Perfect PPC Account Structure & Patentshttps://guttulus.com/wp-content/themes/corpus/images/empty/thumbnail.jpg 150 150 tony tony https://secure.gravatar.com/avatar/aa9bbdf8f1e6bbf534778ecea7c0c925?s=96&d=mm&r=g
by Tony Guo
It’s 2:45am CST. I’m an owl. I’m writing this “piece” as a break from more urgent responsibilities. Having worked with several PPC managers, I’ve learned personality affects account structure. To make an overly broad generalization, unorganized managers create messy structures; meticulous managers create organized structures; lazy managers don’t log in (luckily there is “change history”); inexperienced managers create too many ad groups in the hopes that something works; overly confident managers create too few ad groups since they are mired in pass successes.
19 months ago, I never heard of AdWords or PPC. I had recently left a corporate job (suits and ties everyday) to join startuplife at an agency. I fell in love with #startuplife. You work incredibly late to create more work in the morning. I was introduced to PPC by accident. The PPC Manager (who was working from home) tasked me with sending a client report. The entire document needed to be redone. To do this, I had to learn CTR, Bounce Rate, CPC, View Through Conversion, ROI, and CPM in a few hours.
I ordered 4 PPC books (they are staring at me right now). After a rough day of legal and finance, learning about analytics and account structures was fun. It was yoga for math nerds. My first AdWords account was for an old website. The structure was bulky; it featured dozens of unnecessary ad groups and thousands of unnecessary keywords. The Click Through Rate was dismal and it is unlikely I will ever see a bounce rate that high again. I didn’t know about extensions, targeting.
My first client account was left by the previous PPC manager who mysteriously left without notice. I was assigned to maintain and monitor the account. It seemed simple. However, maintaining and monitoring someone else’s account is not easy. The account structure made no sense to me. After a few months the account stopped converting and I designed a new structure which still converts well today. The next month, I added 14 accounts and a 7 figure yearly spend. I was at the office until 11 or midnight most nights learning PPC.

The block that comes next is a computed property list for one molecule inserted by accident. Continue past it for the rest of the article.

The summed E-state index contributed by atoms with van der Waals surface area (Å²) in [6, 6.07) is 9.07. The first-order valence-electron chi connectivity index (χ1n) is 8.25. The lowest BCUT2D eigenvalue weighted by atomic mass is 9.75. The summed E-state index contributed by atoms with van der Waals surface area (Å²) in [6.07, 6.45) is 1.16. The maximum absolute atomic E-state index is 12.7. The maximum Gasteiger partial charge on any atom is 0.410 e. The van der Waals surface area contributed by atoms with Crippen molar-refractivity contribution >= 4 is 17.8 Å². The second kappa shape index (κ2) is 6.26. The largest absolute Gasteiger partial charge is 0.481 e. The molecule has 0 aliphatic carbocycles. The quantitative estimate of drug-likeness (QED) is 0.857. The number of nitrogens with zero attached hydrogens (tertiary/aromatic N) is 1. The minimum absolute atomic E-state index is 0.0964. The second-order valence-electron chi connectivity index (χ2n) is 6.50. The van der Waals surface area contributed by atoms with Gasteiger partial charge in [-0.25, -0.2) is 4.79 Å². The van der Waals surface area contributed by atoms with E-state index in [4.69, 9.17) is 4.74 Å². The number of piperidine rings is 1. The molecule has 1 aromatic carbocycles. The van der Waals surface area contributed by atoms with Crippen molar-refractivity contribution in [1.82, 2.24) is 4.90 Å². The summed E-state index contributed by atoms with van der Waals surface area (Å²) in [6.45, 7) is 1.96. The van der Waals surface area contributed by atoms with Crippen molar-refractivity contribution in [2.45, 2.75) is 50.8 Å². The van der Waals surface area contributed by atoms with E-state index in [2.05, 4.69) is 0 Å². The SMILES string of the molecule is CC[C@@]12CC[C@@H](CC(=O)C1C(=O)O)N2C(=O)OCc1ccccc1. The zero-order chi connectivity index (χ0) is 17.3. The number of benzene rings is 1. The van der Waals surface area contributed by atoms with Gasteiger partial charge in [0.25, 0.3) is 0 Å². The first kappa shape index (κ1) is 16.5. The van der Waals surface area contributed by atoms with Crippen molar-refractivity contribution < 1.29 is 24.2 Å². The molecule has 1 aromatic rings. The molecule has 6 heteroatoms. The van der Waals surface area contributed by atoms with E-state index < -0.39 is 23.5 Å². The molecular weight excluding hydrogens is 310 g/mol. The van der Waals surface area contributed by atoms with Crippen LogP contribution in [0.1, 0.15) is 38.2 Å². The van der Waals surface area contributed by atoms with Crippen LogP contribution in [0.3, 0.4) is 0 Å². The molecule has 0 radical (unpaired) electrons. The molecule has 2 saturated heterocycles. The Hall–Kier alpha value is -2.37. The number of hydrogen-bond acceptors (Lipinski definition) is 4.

The next part is fascinating. I learned the perfect account structure requires your client’s experience and help. Similar to patents, the client pays you to the be the expert. Initially, inventions often are not marketable, profitable, or fully developed. As a patent attorney, your job is to figure out what needs to be protected and what the actual invention is. To do this you have to understand the invention better than even the inventor. PPC account structures are the same. With the client’s help, you have to learn the industry and see what competitors are doing. The automobile sector is different from the legal sector. Patents are different from Personal Injury. And no two Personal Injury law firms are the same.
The perfect account does not depend on extensions, call tracking, or even analytics. The perfect account is an account where your client feels comfortable experimenting themselves. I set aside an experimental ad group for each client to put their ideas into. They text, email, and call me whenever they get an idea. I translated the idea into a PPC ad group. Most of the highest converting ad groups were developed with the help of clients. Stemming a client’s expertise is unwise. I worked as a patent agent at the largest Chinese IP law firm. Then I went to law school to become a patent attorney. My clients are still the inventors. They just care more about ROI then royalties.
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